Ivan Yegorovich Starov (Russian: ?) (23 February 1745 - 17 April 1808) was a Russian architect from St. Petersburg who devised the master plans for Yaroslavl, Voronezh, Pskov, Dnipro, Mykolaiv, and many other towns in Russia and Ukraine. His radial urban master plan for Yaroslavl (1778), cleverly highlighting dozens historic churches and towers, is recognized as one of the World Heritage Sites.
Starov was one of the first graduates of the Moscow University College (1755–1758) and of the Imperial Academy of Arts (1758–1762). He continued his education in Paris (1762–1767) and Rome (1767–1768), becoming apprenticed to Charles De Wailly and other fashionable architects of his day. Back in Russia, he delivered lectures in the Academy of Arts, which nominated him academician (1769) and professor (1785). Starov held the post of the principal architect of St. Petersburg between 1772 and 1774. After that, he worked extensively for Prince Potemkin, helping him to found the major cities of New Russia.
Ivan Starov was born into a deacon's family. In 1755 he enrolled into the Imperial Moscow University, a year later transferred to the gymnasium of the Russian Academy of Sciences. In 1758 he entered the Imperial Academy of Arts and became the student of Alexander Kokorinov and Jean-Baptiste Vallin de la Mothe. He graduated with honours and received a money grant and a right to travel abroad to study Arts. From 1762 to 1768 he travelled, in Paris he studied under Charles de Wailly.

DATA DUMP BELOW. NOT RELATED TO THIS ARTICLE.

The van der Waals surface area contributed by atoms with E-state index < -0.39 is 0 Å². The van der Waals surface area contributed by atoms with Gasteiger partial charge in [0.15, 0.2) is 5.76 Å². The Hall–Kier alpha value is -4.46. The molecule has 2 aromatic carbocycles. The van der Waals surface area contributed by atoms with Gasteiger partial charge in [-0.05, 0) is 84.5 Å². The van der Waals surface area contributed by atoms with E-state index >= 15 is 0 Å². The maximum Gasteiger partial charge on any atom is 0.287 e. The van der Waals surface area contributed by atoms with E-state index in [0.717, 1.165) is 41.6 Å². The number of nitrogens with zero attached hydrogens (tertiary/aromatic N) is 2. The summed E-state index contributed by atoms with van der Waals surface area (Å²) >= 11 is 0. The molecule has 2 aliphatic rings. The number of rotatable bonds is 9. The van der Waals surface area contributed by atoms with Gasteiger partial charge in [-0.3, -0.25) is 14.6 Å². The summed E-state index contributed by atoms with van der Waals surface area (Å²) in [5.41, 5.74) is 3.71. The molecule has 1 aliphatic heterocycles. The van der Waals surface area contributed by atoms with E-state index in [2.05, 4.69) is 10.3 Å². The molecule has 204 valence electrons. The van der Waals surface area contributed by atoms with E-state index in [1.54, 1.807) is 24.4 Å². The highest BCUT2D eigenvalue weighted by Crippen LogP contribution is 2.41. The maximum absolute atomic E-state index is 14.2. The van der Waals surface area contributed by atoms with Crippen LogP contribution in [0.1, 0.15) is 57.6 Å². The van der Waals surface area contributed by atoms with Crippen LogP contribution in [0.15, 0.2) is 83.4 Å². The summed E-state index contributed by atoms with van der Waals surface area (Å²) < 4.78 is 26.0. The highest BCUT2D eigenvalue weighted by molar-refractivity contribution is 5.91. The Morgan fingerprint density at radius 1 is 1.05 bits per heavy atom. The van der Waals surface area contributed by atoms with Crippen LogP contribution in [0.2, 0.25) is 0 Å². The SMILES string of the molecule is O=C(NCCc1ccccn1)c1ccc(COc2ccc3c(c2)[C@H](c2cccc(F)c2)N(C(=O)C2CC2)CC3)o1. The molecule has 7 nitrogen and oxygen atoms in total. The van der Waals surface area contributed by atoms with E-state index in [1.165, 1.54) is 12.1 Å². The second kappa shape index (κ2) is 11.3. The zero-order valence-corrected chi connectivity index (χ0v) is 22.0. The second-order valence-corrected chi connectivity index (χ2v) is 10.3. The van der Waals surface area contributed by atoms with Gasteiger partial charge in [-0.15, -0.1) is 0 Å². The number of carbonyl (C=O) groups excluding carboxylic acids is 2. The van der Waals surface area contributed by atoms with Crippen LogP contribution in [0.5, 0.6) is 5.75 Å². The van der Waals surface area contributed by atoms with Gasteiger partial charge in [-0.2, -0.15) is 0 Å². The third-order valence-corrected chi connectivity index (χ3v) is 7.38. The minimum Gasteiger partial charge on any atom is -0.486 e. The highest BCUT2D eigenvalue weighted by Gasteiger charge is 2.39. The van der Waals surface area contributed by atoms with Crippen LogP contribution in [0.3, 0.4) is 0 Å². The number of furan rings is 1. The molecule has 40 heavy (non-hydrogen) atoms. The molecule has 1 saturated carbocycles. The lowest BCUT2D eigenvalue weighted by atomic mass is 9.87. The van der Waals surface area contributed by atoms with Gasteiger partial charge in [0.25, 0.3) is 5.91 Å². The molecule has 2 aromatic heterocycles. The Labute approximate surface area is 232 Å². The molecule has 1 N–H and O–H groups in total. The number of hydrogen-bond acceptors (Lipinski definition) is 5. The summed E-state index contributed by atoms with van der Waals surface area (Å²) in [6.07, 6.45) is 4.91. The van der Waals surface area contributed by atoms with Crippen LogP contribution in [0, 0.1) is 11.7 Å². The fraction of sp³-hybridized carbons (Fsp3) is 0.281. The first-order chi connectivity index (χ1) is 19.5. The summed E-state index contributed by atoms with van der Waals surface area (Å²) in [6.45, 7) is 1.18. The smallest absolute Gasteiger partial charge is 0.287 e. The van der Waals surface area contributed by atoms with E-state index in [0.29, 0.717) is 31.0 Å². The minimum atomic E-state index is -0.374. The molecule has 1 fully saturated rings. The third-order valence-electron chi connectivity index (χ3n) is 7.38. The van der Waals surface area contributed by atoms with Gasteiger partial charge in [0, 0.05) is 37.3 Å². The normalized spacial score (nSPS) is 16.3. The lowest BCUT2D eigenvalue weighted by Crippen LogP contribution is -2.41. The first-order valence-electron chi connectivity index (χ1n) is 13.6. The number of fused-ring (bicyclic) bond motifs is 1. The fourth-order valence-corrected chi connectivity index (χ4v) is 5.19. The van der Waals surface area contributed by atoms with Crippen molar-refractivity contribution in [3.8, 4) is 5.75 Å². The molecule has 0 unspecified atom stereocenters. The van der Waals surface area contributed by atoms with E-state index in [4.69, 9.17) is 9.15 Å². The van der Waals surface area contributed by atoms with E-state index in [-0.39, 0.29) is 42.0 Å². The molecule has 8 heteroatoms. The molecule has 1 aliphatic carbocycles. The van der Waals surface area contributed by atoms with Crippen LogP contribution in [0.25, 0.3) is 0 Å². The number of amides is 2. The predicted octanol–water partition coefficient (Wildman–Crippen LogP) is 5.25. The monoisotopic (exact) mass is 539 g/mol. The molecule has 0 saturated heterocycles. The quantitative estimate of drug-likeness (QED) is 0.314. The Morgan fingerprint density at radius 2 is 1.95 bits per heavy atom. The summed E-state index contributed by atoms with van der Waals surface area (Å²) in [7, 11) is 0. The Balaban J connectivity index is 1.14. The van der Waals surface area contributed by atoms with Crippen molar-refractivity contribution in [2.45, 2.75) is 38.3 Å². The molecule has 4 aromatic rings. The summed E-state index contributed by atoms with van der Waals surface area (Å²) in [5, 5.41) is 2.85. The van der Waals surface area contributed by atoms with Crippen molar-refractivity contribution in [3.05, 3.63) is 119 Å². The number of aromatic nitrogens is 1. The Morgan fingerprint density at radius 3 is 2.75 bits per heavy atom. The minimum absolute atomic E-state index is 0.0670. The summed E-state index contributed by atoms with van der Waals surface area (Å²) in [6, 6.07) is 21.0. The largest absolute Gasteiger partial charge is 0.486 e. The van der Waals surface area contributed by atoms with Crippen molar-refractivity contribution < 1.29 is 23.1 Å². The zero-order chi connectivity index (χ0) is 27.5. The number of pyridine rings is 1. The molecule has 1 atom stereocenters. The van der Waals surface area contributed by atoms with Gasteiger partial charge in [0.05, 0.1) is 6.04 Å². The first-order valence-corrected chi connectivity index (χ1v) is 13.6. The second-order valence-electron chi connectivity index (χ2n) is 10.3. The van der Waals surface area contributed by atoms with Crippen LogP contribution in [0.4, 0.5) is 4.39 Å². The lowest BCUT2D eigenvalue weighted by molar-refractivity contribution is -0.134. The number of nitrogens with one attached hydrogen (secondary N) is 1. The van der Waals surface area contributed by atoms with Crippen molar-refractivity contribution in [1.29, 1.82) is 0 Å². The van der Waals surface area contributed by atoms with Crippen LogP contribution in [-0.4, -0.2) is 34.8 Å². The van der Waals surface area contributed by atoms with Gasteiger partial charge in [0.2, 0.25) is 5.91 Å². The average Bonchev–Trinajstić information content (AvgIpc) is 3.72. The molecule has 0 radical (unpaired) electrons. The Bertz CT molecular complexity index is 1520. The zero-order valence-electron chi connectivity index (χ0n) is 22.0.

In 1769 he returned to St Petersburg and designed the project of the szlachta wing for the cadet corps. For this project he was admitted to membership of the Academy. In a year Starov was ranked an adjunct professor, in 1770 he was promoted to professor. Between 1772-1774 he headed the Committee on Stone Building of Moscow and St Petersburg. In 1790 Starov created the project of Nikolaev city next to the wharf between the Southern Bug and the Inhul rivers. In 1794 he was promoted to adjunct rector.
On 30 March 1771, Starov married Natalia Deimdova, daughter of rich mine owner Grigory Demidov. The prominent architect Alexander Kokorinov was Starov's best man on the wedding ceremony. On 20 May 1771, the newly wed purchased a mansion on Vasilyevsky Island. In that house three sons were born -- Alexander, Peter and Paul. In 1776 the family moved to the Fontanka Embankment.
Apart from urban planning, Starov was a leading representative of the early neoclassical architecture in Russia. His major projects chronicle the transition of national architecture from the late Rinaldiesque baroque of the 1760s to the magnificent Neoclassical palaces of the 1780s: